Last month Nakisha Bishop took out a loan to buy a $23,000 Toyota Camry and pay off several thousand dollars still owed on her old car. The key to making it work: she got more than six years–75 months in all–to pay it off.
“I had a new baby on the way, and I was trying to keep my monthly payment a little bit lower to help afford child care,” Ms. Bishop, a 34-year-old sheriff’s deputy in Palm Beach County, Fla., said recently. She pays $480 a month for the 2013 Camry, just $5 a month more than the note on her old car. The car won’t be paid off until her 1-month-old daughter is heading to first grade.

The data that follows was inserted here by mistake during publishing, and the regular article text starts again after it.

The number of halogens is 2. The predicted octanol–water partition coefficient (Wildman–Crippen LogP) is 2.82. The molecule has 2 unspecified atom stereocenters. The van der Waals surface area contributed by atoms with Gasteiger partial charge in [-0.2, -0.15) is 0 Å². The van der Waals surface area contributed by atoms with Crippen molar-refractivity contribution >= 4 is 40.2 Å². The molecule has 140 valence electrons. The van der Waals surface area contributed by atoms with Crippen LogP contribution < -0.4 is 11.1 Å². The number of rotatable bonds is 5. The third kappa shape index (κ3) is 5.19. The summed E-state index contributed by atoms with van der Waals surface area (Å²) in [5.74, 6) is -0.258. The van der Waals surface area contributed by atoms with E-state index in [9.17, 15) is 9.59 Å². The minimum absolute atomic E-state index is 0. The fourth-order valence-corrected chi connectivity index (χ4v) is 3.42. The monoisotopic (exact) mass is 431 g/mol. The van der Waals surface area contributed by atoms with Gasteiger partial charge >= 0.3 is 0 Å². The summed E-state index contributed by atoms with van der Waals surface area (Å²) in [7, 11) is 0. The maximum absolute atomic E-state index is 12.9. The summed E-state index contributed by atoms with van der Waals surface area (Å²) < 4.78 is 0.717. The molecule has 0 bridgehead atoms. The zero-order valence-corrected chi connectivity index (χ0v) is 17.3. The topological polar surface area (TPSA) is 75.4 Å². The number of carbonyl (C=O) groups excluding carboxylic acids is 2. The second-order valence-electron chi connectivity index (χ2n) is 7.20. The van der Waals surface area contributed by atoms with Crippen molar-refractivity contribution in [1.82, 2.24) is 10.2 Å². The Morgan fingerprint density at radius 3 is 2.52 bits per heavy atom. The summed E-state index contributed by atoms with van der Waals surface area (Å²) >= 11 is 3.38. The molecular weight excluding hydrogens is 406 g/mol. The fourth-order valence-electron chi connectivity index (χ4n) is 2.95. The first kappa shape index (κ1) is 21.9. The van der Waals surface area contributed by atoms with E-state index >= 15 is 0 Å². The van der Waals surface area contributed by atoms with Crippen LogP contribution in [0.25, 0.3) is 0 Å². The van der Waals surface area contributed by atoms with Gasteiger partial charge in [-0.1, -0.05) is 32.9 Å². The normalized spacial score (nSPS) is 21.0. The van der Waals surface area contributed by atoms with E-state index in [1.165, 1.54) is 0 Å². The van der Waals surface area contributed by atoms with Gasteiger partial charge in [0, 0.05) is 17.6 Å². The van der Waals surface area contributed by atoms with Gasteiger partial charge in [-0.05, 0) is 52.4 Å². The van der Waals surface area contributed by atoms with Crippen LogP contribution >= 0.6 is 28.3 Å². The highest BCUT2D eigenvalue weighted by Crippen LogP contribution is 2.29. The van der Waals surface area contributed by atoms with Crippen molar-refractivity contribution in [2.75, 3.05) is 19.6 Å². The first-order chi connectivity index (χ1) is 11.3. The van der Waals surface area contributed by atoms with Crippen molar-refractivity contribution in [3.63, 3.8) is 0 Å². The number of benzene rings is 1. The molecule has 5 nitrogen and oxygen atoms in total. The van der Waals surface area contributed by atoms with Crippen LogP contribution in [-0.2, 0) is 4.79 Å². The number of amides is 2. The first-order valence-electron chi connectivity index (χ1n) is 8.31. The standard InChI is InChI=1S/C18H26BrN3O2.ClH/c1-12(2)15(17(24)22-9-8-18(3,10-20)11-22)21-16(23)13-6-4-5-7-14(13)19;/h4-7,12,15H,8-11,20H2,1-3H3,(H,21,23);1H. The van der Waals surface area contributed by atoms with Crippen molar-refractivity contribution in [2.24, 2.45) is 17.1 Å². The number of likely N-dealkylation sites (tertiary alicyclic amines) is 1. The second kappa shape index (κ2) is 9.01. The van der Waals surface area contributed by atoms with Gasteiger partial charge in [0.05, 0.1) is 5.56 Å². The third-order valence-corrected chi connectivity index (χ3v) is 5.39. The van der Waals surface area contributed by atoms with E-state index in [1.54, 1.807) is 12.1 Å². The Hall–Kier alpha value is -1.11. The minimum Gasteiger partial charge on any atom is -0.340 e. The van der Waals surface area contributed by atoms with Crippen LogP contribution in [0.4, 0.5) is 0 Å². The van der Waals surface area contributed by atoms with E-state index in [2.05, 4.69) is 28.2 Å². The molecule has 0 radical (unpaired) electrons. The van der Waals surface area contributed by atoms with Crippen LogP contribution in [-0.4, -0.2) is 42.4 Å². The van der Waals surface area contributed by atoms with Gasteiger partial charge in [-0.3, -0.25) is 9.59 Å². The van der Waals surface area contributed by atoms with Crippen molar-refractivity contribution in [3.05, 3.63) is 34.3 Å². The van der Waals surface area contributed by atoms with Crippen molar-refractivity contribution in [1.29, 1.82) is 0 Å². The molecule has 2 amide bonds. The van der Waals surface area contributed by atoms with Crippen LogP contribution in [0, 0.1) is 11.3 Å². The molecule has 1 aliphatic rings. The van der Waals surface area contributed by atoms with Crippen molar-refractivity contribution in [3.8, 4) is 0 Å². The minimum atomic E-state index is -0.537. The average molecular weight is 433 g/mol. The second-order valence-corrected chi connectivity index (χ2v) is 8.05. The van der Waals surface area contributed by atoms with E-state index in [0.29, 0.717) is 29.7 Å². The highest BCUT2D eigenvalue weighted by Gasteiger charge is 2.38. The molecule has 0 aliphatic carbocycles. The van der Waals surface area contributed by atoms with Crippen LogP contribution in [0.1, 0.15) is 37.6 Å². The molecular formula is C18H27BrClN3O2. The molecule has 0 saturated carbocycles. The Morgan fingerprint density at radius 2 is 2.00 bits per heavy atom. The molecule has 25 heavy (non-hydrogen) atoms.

Ms. Bishop’s 75-month loan illustrates two important trends rippling through the U.S. auto industry. Rising new-car prices and competition among lenders to attract borrowers is pushing loans to lengthier terms. In part, banks see the longer terms as a way to attract buyers, by keeping monthly payments under $500 a month.
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